Sunday, August 2, 2020

Death in Berlin

Death in Berlin (1955)  by M. M. Kaye

Miranda Brand is returning to Germany with her cousin Robert, his wife Stella, and their daughter. Miranda will be on a month's holiday and Robert is being stationed in the British half of the recently partitioned country. She doesn't remember much of Germany--having escaped from the country early in World War II after her parents were killed in an accident. While on the journey to Germany, they meet Brigadier Brindley who tells his fellow travelers an incredible story of runaway Nazis and a missing fortune in diamonds--a story that the young Miranda apparently took part in unknowingly. The entire party is fascinated by the tale...but someone has more interest than they let on.

The Germany-bound group (12 in all) board a train en route to Berlin and during the night, the Brigadier is stabbed to death. He had made it known that he didn't sleep well on trains without medication and so the killer knew Brindley would put up no resistance. Miranda and all of her traveling companions are suspects....but Miranda, who discovered the body when she inadvertently entered the wrong compartment, is the one who has blood on her hands.

Simon Lang, a soft-spoken British policeman stationed in Berlin, is also on the train and winds up commanding the investigation. Miranda is sure that he's fixed upon her as the primary suspect, but there's plenty of suspicion to go around--especially after more murders occur. 

Though this is the second of Kaye's mysteries, it is the last one that I needed to read to complete the series. The others were much easier to find for some reason. Overall, I was pleased with the story. Kaye gives us an excellent view of Germany in the post-WWII era before the Berlin Wall was erected. Since her husband was posted there during this time period, she was able to give us the benefit of her first-hand experience. She has always been very good at getting place and atmosphere right and Death in Berlin is no exception.

The primary mystery is also interesting with its ties to Nazi Germany and the motives behind the initial killing are quite sound. I do have a couple of minor quibbles (see spoiler portion of the review if you're curious), but did enjoy watching Simon Lang unravel all the threads. I did pick up on some of the solution (Kaye hits us over the head a bit with one particular clue...), but missed how other bits featured in the pattern. I blame that on the second part of my quibbles below.  I'm definitely glad I finally found this and was able to finish the series. I do wish I had been able to read them in order because I think her mystery plots improve over time and my expectations might not have been as high for this one. ★★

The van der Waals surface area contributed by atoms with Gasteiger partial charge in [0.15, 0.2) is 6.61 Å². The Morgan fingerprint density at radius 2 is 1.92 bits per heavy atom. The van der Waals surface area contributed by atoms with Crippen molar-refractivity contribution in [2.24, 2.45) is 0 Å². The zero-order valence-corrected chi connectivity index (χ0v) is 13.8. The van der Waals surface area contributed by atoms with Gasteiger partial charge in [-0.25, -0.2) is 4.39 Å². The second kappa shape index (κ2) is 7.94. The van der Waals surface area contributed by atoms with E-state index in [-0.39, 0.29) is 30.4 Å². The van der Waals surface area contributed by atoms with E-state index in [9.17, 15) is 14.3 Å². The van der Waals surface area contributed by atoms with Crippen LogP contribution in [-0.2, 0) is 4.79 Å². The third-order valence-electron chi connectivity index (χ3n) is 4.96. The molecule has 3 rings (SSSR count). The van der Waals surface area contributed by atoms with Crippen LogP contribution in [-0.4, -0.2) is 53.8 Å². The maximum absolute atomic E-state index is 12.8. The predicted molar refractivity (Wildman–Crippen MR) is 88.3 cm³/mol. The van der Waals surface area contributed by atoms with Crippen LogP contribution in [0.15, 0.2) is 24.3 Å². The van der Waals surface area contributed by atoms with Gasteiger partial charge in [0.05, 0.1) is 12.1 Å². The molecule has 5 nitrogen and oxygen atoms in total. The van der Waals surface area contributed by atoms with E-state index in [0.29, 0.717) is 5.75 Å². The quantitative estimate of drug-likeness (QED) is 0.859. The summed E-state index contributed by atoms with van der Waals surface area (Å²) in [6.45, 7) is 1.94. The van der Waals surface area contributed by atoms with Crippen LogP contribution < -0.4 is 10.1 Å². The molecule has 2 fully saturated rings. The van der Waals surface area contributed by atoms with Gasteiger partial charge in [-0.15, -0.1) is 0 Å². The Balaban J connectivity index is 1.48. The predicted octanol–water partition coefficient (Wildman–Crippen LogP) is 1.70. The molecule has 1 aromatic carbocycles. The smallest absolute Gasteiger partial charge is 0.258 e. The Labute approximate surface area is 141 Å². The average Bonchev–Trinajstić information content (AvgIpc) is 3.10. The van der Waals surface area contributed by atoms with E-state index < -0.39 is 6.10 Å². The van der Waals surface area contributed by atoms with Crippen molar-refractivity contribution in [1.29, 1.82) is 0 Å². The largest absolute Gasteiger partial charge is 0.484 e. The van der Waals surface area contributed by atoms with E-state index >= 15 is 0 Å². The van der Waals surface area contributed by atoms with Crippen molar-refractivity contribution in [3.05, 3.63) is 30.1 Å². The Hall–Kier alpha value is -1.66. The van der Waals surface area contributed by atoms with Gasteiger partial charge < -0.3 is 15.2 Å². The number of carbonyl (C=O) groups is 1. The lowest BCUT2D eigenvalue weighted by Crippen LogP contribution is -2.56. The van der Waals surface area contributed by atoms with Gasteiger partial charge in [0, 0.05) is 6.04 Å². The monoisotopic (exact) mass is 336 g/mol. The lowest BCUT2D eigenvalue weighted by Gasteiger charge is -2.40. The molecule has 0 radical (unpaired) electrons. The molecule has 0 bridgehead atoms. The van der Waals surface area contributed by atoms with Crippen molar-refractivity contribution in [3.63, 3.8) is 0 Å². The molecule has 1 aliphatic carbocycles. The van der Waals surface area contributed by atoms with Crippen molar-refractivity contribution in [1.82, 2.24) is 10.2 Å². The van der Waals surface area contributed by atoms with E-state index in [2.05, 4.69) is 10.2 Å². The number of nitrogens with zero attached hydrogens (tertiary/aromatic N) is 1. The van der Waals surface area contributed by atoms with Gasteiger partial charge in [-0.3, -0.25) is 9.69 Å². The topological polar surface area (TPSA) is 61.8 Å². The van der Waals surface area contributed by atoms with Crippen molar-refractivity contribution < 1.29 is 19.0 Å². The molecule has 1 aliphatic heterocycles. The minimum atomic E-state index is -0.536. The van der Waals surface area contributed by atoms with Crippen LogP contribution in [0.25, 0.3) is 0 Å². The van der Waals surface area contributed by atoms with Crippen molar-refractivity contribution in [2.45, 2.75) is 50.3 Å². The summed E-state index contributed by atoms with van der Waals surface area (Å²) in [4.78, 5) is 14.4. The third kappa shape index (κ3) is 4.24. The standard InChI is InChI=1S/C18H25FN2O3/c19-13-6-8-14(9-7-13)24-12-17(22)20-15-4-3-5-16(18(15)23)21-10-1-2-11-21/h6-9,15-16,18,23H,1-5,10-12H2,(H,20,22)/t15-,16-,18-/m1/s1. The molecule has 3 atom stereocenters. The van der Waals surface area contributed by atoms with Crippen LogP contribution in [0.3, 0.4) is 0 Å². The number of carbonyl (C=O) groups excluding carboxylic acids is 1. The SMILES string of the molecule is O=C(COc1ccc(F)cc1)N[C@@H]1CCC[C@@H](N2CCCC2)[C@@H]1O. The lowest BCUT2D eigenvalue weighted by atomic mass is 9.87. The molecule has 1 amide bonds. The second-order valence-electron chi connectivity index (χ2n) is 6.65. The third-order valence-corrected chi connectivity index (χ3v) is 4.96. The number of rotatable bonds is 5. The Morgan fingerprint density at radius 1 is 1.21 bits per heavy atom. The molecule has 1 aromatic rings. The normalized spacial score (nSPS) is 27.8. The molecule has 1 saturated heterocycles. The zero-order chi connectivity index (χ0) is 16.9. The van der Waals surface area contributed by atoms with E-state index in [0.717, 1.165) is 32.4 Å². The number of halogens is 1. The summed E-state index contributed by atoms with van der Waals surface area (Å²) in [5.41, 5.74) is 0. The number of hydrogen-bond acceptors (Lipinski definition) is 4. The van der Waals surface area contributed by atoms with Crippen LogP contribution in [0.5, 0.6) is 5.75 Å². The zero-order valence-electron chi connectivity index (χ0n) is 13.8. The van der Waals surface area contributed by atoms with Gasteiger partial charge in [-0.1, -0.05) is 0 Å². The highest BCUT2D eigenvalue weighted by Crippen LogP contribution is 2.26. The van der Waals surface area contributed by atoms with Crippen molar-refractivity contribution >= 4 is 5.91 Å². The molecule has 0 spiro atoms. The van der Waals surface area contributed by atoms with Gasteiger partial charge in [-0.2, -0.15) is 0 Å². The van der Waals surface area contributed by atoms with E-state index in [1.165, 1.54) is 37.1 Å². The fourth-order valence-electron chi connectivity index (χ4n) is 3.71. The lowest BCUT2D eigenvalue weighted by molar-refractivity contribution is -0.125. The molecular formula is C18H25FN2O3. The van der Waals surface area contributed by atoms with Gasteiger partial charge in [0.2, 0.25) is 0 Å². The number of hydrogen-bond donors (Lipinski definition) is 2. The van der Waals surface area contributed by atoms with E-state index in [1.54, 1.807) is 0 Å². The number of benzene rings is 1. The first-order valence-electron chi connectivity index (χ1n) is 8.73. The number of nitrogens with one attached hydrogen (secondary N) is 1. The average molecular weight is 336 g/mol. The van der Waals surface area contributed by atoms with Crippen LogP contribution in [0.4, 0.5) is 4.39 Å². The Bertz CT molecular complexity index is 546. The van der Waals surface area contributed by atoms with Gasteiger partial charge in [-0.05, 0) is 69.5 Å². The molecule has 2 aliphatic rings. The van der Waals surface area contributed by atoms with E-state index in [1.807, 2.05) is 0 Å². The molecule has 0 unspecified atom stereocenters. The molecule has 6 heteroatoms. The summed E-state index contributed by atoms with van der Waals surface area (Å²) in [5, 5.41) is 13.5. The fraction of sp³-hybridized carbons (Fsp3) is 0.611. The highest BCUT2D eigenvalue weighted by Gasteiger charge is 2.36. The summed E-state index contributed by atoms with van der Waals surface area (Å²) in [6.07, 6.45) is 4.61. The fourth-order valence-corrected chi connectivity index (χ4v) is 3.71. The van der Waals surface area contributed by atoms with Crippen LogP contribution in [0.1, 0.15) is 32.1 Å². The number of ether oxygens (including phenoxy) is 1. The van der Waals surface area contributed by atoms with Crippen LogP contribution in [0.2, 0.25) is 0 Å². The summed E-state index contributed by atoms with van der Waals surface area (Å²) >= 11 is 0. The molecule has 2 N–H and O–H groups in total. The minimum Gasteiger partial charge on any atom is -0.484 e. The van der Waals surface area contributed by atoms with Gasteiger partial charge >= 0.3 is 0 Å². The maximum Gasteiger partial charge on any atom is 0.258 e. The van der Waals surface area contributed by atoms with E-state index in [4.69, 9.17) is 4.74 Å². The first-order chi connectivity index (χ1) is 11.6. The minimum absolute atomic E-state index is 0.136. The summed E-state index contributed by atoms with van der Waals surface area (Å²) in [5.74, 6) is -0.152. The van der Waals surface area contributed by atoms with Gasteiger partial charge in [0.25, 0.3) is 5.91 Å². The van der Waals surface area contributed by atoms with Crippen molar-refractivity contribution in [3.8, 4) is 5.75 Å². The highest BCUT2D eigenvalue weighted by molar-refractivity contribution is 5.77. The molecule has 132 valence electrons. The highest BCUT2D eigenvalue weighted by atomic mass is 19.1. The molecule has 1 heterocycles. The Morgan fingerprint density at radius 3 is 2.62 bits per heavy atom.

***********Spoilers Ahead. Read at your own risk************

I have two primary complaints about Kaye's book, one is the amount of coincidence in the story. The Brigadier just happens along and tells his story--to the very group of people that has not one, but two participants in it. Miranda (who had long forgotten the details of her escape from Germany) and the killer (who most certainly had not forgotten). Then another of the group of suspects just happens to run into their long-lost relative and that throws a few red herrings about which interfere with the smooth investigation of the crimes.

My other quibble is that we have two murderers. The motives loosely tie together, but not in a satisfactory way. If the primary concern was the Brigadier and his diamond story (as it seems to me it is), then I think it would have been better to stick to that motive for the murders. The other story line could well have served as a red herring, but adding in a second murderer seems to be a bit of....wait for it....overkill.

First Line: With nightfall the uneasy wind that had sighed all day through the grass and the gorse bushes at the cliff edge died away, and a cold fog crawled in from the sea, obliterating the darkening coastline and muting the drag of waves on shingle to a rhythmic murmur barely louder than the unrelenting and monotonous mutter of gunfire to the west.

Last Line: She shrugged her shoulders tolerantly and went downstairs to explain to her cook in what she confidently imagined to be German, that der Herr Polizisten Captain Lang would be remaining to luncheon.
[Finished on 7/31/20] 
Deaths = 4 (two stabbed; one drowned; one shot)

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